Konferenz der EU-Parlamente: Steuergerechtigkeit jetzt!
Keynote von Fabio De Masi - Rede-Manuskript (English)
Bratislava 17 October 2016
Key note speech by MEP Fabio De Masi (GUE/NGL) at the Interparliamentary Conference on Stability, Economic Coordination and Governance in the EU organised by the Slovak Presidency of the Council of the EU.
Dear Secretary State Ms Meager,
Dear Honourable Members & Colleagues,
It is an honour and privilege to address the Interparliamentary Conference in my capacity as Vice-Chair of the European Parliaments Committee of Inquiry into money laundering, tax evasion and tax avoidance (PANA) which was set up after the Panama Papers scandal.
Tax Justice is not just about fairness.
Combatting money laundering, tax evasion and outright fraud is pivotal to lift the European economies out of depression, ensure democracy and also dry up the financing of terrorism.
Millions of EU citizens still suffer from the financial crisis and the austerity policies. In Southern European economies youth unemployment deprives a whole generation of their dreams and aspirations.
The greatest enemy of democracy is a divided society. If citizens have reasons to believe that laws do not apply to the wealthy, to big business and that our laws protect the crimes of the powerful then even institutions will crumble.
But we must remember that any financial crisis is the result of money chasing for returns on assets rather than real investment. The EU faces an investment gap of 700 billion euros a year depleting our capital stock despite ultra-low interest rates.
Public investment into housing, education, research and infrastructure is pivotal to lift the European economies out of depression, and, by the way, even crowd in private investment. This is especially important for countries such as Germany that have more fiscal space, rely too much on export surplus and need to integrate refugees successfully.
The investment gap can be closed. Not simply by borrowing but by fighting tax avoidance and tax evasion. The tax losses due to Base Erosion and Profit Shifting in the EU add up to hundreds of billion euros each year. Apple for instance just paid 50 Euros on each million of profits in the EU. No taxi driver in Bratislava enjoys such a privilege.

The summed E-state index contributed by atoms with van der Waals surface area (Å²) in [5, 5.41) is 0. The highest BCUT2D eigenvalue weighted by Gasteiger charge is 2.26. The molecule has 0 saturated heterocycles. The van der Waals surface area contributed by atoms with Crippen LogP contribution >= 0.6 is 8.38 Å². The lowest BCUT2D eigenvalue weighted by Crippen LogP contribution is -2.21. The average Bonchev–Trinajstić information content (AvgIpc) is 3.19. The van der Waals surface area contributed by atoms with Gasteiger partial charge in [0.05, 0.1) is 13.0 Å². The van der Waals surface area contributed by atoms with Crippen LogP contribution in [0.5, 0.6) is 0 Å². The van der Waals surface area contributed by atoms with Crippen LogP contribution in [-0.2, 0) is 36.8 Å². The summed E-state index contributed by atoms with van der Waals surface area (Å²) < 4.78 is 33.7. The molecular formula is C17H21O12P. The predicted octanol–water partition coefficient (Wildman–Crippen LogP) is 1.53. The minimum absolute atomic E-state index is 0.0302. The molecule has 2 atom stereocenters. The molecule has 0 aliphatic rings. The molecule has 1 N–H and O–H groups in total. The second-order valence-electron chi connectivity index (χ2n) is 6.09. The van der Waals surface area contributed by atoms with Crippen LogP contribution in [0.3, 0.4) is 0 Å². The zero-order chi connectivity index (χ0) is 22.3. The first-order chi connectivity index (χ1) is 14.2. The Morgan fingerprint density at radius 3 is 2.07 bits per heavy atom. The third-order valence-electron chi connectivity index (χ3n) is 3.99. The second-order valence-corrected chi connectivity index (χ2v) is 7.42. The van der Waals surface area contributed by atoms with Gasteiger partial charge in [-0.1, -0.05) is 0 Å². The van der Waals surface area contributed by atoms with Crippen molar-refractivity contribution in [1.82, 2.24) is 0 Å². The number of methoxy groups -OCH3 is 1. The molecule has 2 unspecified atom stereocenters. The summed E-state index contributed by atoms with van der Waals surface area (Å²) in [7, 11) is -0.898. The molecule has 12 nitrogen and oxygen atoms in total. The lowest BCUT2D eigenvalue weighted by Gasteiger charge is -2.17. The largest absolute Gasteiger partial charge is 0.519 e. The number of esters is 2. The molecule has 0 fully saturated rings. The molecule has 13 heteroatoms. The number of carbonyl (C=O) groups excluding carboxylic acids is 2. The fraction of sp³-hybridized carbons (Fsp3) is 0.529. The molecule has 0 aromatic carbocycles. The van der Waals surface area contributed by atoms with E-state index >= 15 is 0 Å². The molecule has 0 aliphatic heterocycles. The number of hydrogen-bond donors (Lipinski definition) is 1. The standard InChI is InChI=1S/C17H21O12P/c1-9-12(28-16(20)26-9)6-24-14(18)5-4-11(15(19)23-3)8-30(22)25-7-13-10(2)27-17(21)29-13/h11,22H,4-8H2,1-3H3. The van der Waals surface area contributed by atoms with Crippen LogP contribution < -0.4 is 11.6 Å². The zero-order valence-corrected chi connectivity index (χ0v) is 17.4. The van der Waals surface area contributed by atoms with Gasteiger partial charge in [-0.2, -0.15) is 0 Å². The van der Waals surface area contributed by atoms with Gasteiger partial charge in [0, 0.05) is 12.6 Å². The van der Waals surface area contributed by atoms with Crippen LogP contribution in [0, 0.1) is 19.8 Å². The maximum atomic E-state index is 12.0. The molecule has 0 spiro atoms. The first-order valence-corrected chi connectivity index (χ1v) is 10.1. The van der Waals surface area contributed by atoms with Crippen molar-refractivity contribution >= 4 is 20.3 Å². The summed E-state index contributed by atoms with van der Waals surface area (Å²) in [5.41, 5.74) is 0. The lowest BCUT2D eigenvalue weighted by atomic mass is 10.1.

So what is the problem in the EU? It is quite simple: we have an internal market where capital can move freely and corporations can exploit 28 different tax jurisdictions. There are principally three routes to greater tax justice:
One route: treating multinational corporations as what they are. A single entity no matter how many subsidiaries and letter box companies they set up. This would require some harmonization of corporate taxation with a consolidated common corporate tax base (CCCTB) and exit taxation to third countries where it does not matter anymore if Apple or McDonalds shift profits and losses across borders through letterbox companies, artificial loans or royalties. Ideally this would be combined either with treaty change or enhanced cooperation to establish floors of minimum tax rates that reflect the different economic development of member states to avoid shifting tax competition from the base to the rates.
The second route is restricting the freedom of capital within the EU and clarifying member states right to do so versus the European Court of Justice to employ source taxation if profits flow to EU and non-EU tax havens.
And thirdly, we have an option currently employed by the EU Commission: using competition law to uncover wrong or artificial transfer prices within multinational companies and collect some of the unpaid tax proceeds via the state-aid framework. This requires greater information exchange between tax authorities, transparency such as via public country-by-country reporting of companies and addressing the most obvious hybrid mismatches between tax jurisdictions. This is pretty much what the Commission is trying to do currently.